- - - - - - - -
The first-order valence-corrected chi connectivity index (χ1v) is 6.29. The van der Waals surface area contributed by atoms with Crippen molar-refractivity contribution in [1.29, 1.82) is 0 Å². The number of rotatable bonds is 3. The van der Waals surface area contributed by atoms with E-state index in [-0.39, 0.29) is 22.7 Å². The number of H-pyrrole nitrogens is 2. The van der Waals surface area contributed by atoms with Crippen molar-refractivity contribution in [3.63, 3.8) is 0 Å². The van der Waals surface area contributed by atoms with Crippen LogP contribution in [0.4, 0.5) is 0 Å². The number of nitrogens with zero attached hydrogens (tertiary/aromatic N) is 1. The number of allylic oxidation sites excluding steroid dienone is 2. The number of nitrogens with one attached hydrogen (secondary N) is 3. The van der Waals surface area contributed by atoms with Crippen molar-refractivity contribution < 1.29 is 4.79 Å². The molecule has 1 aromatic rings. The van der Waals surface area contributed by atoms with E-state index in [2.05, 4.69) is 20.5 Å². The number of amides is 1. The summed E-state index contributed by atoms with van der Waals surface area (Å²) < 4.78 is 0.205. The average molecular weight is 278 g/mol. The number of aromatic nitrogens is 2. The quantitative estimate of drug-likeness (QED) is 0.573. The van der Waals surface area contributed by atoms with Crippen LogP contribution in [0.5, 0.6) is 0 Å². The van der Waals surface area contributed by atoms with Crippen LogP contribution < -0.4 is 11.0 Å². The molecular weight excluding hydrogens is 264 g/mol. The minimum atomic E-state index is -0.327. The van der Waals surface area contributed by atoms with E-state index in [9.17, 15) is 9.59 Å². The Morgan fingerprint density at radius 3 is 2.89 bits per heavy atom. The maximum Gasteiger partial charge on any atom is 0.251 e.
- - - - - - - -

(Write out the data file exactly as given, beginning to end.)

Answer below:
The first-order valence-corrected chi connectivity index (χ1v) is 6.29. The van der Waals surface area contributed by atoms with Crippen molar-refractivity contribution in [1.29, 1.82) is 0 Å². The number of rotatable bonds is 3. The van der Waals surface area contributed by atoms with E-state index in [-0.39, 0.29) is 22.7 Å². The number of H-pyrrole nitrogens is 2. The van der Waals surface area contributed by atoms with Crippen molar-refractivity contribution in [3.63, 3.8) is 0 Å². The van der Waals surface area contributed by atoms with Crippen LogP contribution in [0.4, 0.5) is 0 Å². The number of nitrogens with zero attached hydrogens (tertiary/aromatic N) is 1. The number of allylic oxidation sites excluding steroid dienone is 2. The number of nitrogens with one attached hydrogen (secondary N) is 3. The van der Waals surface area contributed by atoms with Crippen molar-refractivity contribution < 1.29 is 4.79 Å². The molecule has 1 aromatic rings. The van der Waals surface area contributed by atoms with E-state index in [2.05, 4.69) is 20.5 Å². The number of amides is 1. The summed E-state index contributed by atoms with van der Waals surface area (Å²) < 4.78 is 0.205. The average molecular weight is 278 g/mol. The number of aromatic nitrogens is 2. The quantitative estimate of drug-likeness (QED) is 0.573. The van der Waals surface area contributed by atoms with Crippen LogP contribution in [0.5, 0.6) is 0 Å². The van der Waals surface area contributed by atoms with Crippen LogP contribution < -0.4 is 11.0 Å². The molecular weight excluding hydrogens is 264 g/mol. The minimum atomic E-state index is -0.327. The van der Waals surface area contributed by atoms with E-state index in [9.17, 15) is 9.59 Å². The Morgan fingerprint density at radius 3 is 2.89 bits per heavy atom. The maximum Gasteiger partial charge on any atom is 0.251 e.